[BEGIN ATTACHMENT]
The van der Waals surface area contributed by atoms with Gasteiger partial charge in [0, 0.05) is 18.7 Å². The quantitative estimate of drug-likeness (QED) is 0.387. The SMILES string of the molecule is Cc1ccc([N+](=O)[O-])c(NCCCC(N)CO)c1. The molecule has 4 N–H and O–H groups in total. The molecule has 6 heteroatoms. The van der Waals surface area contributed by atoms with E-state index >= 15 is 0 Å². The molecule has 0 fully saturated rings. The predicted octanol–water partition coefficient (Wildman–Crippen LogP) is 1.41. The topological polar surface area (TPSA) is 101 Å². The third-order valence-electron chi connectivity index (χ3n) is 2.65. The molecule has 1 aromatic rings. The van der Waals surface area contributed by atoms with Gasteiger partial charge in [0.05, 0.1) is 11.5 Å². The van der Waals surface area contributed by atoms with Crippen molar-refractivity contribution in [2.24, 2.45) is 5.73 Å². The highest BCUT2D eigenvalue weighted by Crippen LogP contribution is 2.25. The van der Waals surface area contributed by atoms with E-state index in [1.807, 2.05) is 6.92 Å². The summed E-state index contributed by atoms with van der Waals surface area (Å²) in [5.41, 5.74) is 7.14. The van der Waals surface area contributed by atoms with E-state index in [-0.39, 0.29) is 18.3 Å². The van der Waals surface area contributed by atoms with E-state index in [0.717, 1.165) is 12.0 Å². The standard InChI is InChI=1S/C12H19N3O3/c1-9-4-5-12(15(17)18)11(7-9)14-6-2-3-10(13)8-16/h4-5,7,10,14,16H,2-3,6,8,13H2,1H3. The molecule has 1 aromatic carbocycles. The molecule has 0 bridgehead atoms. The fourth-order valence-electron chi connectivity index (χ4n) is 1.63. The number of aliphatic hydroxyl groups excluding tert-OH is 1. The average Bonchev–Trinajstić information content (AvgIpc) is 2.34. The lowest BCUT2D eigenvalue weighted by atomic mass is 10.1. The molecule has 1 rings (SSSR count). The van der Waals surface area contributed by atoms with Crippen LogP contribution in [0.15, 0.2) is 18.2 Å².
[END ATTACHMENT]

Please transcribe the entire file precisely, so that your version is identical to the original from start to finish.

The van der Waals surface area contributed by atoms with Gasteiger partial charge in [0, 0.05) is 18.7 Å². The quantitative estimate of drug-likeness (QED) is 0.387. The SMILES string of the molecule is Cc1ccc([N+](=O)[O-])c(NCCCC(N)CO)c1. The molecule has 4 N–H and O–H groups in total. The molecule has 6 heteroatoms. The van der Waals surface area contributed by atoms with E-state index >= 15 is 0 Å². The molecule has 0 fully saturated rings. The predicted octanol–water partition coefficient (Wildman–Crippen LogP) is 1.41. The topological polar surface area (TPSA) is 101 Å². The third-order valence-electron chi connectivity index (χ3n) is 2.65. The molecule has 1 aromatic rings. The van der Waals surface area contributed by atoms with Gasteiger partial charge in [0.05, 0.1) is 11.5 Å². The van der Waals surface area contributed by atoms with Crippen molar-refractivity contribution in [2.24, 2.45) is 5.73 Å². The highest BCUT2D eigenvalue weighted by Crippen LogP contribution is 2.25. The van der Waals surface area contributed by atoms with E-state index in [1.807, 2.05) is 6.92 Å². The summed E-state index contributed by atoms with van der Waals surface area (Å²) in [5.41, 5.74) is 7.14. The van der Waals surface area contributed by atoms with E-state index in [-0.39, 0.29) is 18.3 Å². The van der Waals surface area contributed by atoms with E-state index in [0.717, 1.165) is 12.0 Å². The standard InChI is InChI=1S/C12H19N3O3/c1-9-4-5-12(15(17)18)11(7-9)14-6-2-3-10(13)8-16/h4-5,7,10,14,16H,2-3,6,8,13H2,1H3. The molecule has 1 aromatic carbocycles. The molecule has 0 bridgehead atoms. The fourth-order valence-electron chi connectivity index (χ4n) is 1.63. The number of aliphatic hydroxyl groups excluding tert-OH is 1. The average Bonchev–Trinajstić information content (AvgIpc) is 2.34. The lowest BCUT2D eigenvalue weighted by atomic mass is 10.1. The molecule has 1 rings (SSSR count). The van der Waals surface area contributed by atoms with Crippen LogP contribution in [0.15, 0.2) is 18.2 Å².